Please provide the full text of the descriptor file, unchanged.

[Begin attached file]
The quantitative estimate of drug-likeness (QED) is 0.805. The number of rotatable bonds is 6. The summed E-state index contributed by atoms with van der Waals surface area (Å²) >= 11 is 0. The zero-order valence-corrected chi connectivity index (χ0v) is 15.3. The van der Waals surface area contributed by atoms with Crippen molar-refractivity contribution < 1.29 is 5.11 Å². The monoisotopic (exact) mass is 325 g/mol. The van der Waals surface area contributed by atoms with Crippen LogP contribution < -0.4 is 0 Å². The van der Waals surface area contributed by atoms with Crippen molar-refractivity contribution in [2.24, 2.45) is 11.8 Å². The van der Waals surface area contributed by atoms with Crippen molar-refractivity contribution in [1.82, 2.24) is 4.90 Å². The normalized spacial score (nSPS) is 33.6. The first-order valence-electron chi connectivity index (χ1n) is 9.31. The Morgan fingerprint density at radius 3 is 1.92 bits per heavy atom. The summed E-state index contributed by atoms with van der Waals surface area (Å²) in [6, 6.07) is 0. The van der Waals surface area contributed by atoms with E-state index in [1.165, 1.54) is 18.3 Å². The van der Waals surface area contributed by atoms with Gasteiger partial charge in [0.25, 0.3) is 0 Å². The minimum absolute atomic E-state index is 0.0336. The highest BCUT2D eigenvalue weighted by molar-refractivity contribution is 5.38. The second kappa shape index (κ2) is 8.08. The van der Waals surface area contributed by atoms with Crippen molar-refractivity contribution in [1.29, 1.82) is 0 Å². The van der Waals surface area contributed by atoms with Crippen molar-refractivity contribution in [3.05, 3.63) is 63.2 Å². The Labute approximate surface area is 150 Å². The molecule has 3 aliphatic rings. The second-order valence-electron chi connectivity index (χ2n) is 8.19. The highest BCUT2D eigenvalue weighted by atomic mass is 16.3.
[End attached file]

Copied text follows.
The quantitative estimate of drug-likeness (QED) is 0.805. The number of rotatable bonds is 6. The summed E-state index contributed by atoms with van der Waals surface area (Å²) >= 11 is 0. The zero-order valence-corrected chi connectivity index (χ0v) is 15.3. The van der Waals surface area contributed by atoms with Crippen molar-refractivity contribution < 1.29 is 5.11 Å². The monoisotopic (exact) mass is 325 g/mol. The van der Waals surface area contributed by atoms with Crippen LogP contribution < -0.4 is 0 Å². The van der Waals surface area contributed by atoms with Crippen molar-refractivity contribution in [2.24, 2.45) is 11.8 Å². The van der Waals surface area contributed by atoms with Crippen molar-refractivity contribution in [1.82, 2.24) is 4.90 Å². The normalized spacial score (nSPS) is 33.6. The first-order valence-electron chi connectivity index (χ1n) is 9.31. The Morgan fingerprint density at radius 3 is 1.92 bits per heavy atom. The summed E-state index contributed by atoms with van der Waals surface area (Å²) in [6, 6.07) is 0. The van der Waals surface area contributed by atoms with E-state index in [1.165, 1.54) is 18.3 Å². The van der Waals surface area contributed by atoms with Gasteiger partial charge in [0.25, 0.3) is 0 Å². The minimum absolute atomic E-state index is 0.0336. The highest BCUT2D eigenvalue weighted by molar-refractivity contribution is 5.38. The second kappa shape index (κ2) is 8.08. The van der Waals surface area contributed by atoms with Crippen molar-refractivity contribution in [1.29, 1.82) is 0 Å². The van der Waals surface area contributed by atoms with Crippen molar-refractivity contribution in [3.05, 3.63) is 63.2 Å². The Labute approximate surface area is 150 Å². The molecule has 3 aliphatic rings. The second-order valence-electron chi connectivity index (χ2n) is 8.19. The highest BCUT2D eigenvalue weighted by atomic mass is 16.3.